Thulani Mgidi in On Fire. Photograph by Manuel Osterholt.

When you watch a piece as catastrophically chaotic as Constanza Macras’s On Fire choreographed for the gala opening of this year’s Dance Umbrella, you might be tempted to question what exactly a choreographer does. Unlike the previous works we have seen by this choreographer and her company, there is a catch all moment in the work where it seems anything goes and you in the audience are being subject to Macras’s version of pot luck. Did she run out of editing stamina in creating this piece?

Had it been well produced and carefully constructed, you might have been of the opinion that the performers should be allowed to die after the work had been completed: they had done so much with such fervent diversity during the work’s complicated duration. But nay: you cannot say this: there is just simply too much, most of which is crying out for editing snips: The work is too long. The colonialist message is carried across with clarity and even beauty, the first time. But then it is broadcast again and again. And again. With proverbial sledgehammers, considerable narrative sloppiness and extreme loudness. And again some more: to the point where you want to shout ‘enough, already!’

It’s also a misguided message that leaves you, as a South African audience cold: we’ve been through the colonialist discourse a million times. We’ve lived through it. It’s ours. While On Fire has potential and the skill of its cast is simply breath-taking, the work lacks an underbelly of meaningful context and doesn’t give local audiences anything new. Instead, the tired rehashing of apartheid values and a poorly constructed spoof of a soap opera hurts the Dance Umbrella and your personal expectations. It feels arrogant and self indulgent.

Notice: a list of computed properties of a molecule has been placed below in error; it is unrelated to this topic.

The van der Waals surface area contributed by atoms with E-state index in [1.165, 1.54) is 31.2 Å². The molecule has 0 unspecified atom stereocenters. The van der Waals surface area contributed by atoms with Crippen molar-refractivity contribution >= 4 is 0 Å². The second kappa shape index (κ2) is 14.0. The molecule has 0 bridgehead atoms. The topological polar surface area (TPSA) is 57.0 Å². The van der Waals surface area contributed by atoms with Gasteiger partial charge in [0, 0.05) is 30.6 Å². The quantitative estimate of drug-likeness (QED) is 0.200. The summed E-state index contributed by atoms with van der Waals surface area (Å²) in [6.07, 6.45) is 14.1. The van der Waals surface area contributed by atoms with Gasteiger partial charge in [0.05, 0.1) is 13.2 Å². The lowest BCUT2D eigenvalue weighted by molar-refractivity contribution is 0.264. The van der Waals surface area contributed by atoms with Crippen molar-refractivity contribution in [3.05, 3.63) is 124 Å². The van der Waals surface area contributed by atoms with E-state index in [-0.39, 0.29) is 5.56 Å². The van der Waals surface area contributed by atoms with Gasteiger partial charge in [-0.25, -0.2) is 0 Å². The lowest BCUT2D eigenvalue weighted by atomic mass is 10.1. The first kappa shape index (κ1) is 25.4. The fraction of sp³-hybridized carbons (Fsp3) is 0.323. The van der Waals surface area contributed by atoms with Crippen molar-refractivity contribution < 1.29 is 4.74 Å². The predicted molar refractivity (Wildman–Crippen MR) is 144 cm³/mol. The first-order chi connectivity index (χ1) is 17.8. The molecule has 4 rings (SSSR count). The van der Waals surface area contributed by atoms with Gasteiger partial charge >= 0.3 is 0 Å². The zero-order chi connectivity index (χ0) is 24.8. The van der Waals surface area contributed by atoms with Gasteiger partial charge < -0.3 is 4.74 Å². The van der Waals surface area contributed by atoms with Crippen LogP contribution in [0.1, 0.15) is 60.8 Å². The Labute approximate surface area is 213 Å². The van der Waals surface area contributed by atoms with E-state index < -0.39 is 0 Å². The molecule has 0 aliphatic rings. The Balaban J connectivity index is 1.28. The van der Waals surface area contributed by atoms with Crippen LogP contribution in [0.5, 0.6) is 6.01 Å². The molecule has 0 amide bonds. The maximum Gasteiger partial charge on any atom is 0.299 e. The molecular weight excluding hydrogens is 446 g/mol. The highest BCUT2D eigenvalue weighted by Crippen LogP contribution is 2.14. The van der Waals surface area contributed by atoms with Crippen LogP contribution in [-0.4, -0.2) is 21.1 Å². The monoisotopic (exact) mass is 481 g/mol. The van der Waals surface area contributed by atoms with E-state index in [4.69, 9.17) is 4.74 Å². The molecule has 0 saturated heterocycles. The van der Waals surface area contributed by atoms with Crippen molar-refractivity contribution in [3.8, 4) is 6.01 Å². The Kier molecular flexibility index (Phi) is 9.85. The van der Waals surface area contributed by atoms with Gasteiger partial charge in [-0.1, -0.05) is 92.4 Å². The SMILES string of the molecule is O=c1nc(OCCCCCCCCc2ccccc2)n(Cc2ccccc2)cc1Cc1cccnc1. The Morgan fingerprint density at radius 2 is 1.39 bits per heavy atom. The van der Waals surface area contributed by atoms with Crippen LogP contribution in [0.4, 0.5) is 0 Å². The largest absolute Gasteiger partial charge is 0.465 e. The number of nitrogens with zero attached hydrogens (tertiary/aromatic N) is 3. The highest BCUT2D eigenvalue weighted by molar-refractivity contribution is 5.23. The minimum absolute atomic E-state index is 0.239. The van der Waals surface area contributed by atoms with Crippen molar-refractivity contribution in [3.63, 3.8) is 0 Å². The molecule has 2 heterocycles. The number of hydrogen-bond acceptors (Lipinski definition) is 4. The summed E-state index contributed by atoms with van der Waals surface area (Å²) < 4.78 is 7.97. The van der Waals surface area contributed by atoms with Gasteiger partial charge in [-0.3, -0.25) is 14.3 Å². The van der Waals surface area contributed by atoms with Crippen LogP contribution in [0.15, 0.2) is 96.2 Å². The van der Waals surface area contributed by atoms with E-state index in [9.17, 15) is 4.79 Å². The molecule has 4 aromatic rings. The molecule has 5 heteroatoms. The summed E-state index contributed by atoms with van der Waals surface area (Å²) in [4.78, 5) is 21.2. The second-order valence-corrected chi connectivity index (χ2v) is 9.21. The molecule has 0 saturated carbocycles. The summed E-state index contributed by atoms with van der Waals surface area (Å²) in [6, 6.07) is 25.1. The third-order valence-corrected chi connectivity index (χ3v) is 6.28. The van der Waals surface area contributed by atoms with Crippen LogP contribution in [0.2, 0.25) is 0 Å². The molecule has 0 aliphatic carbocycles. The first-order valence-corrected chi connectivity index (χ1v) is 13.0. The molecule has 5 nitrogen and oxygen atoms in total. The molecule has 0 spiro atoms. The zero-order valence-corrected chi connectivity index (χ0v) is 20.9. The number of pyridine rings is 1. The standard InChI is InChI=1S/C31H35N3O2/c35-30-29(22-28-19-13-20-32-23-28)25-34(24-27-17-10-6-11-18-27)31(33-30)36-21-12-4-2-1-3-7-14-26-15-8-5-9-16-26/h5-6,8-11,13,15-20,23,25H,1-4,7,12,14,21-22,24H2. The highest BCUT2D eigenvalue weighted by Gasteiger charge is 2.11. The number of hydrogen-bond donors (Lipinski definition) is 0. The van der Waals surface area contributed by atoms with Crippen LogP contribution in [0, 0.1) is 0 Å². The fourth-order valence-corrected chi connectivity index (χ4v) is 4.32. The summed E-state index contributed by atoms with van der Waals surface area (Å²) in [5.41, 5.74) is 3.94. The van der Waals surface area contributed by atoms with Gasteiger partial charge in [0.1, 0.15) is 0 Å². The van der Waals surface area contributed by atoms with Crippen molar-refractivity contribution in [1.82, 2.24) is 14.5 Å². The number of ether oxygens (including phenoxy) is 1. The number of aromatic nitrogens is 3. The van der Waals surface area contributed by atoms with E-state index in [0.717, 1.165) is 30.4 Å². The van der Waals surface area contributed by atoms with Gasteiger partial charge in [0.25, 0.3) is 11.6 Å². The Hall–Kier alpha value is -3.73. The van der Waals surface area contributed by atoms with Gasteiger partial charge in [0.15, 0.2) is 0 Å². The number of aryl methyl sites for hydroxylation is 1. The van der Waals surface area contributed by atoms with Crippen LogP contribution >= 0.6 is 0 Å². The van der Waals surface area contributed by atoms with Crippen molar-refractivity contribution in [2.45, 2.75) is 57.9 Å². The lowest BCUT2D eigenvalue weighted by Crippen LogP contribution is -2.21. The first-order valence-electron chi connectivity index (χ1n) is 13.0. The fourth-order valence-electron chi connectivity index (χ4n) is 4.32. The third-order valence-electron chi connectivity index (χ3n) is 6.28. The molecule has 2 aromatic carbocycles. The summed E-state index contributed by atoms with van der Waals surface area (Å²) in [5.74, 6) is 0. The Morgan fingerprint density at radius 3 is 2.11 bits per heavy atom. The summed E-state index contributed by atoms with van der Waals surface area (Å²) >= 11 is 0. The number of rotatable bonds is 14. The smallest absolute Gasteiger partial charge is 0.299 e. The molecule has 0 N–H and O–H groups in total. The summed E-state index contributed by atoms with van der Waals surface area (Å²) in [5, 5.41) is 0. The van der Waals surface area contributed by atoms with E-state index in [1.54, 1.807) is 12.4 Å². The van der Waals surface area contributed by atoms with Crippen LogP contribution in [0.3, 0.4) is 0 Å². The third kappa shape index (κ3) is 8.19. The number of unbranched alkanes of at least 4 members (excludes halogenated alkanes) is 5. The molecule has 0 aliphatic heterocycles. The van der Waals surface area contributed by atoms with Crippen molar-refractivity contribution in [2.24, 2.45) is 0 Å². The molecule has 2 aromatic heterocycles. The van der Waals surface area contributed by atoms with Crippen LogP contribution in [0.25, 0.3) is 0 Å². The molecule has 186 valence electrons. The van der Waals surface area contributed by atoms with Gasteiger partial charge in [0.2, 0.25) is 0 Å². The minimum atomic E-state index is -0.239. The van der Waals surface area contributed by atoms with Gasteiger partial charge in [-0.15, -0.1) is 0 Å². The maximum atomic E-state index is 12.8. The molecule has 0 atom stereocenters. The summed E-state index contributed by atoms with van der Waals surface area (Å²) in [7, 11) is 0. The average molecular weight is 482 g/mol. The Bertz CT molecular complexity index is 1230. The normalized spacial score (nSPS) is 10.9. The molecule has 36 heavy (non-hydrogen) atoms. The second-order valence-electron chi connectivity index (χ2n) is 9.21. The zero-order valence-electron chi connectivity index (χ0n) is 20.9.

They’re words which don’t come lightly. The first half of this work contains heart-stoppingly fine moments which bring the colonial practice of tennis and golf playing and tea drinking onto a strip of veld from which the Hillbrow Tower is visible. In another part, a sheet of paper on the floor and an astonishingly fine dancer convey a sense of not fire, but water, at the work’s outset. The dancers articulate the curious formality of colonialist photography with a wisdom and a level of input that is unique and sophisticated. There’s a give and take with traditional African song that sparkles with engagement.

But then, the work seems to lose its way, and there is too much text and weak story-telling. Too much thrusting about and making horrible noises. Too much time and energy spent in bringing everything from soap opera story lines to Credo Mutwa and Fitzcarraldo’s sound track into the mix. So much so that you could even overlook the collaborative energy that videographer Dean Hutton and photographer Ayana V Jackson have put into the work. Their contribution feels brushed over and disregarded.

Ultimately, you leave with the awareness that this potjie hasn’t been cooked long enough and the disparate parts don’t meld in a way that is convincing. Instead, you might feel a bit insulted by the manner in which these performers who are not from this country mangle and mock us. And above all, disappointed: Macras’s reputation for exceptionally good work just hasn’t been honoured here.

  • On Fire by Constanza Macras | Dorky Park is choreographed and directed by Constanza Macras and features performances by Louis Becker, Emil Bordás, Lucky Kele, Jelena Kujic, Diile Lebeko, Mandla Mathonsi, Thulani Mgidi, Melusi Mkhwanjana, Felix Saalmann, Fana Tshabalal, John Sithole. It is designed by Carmen Mehnert (dramaturge); Ayana Jackon (visual art); Dean Hutton (video); Constanza Macras and Noluthando Lobese (costumes); Jelena Kuljic and Abigail Thatcher (music and sound) and Catalina Fernandez (lighting) and performs at the Dance Factory in Newtown until February 27.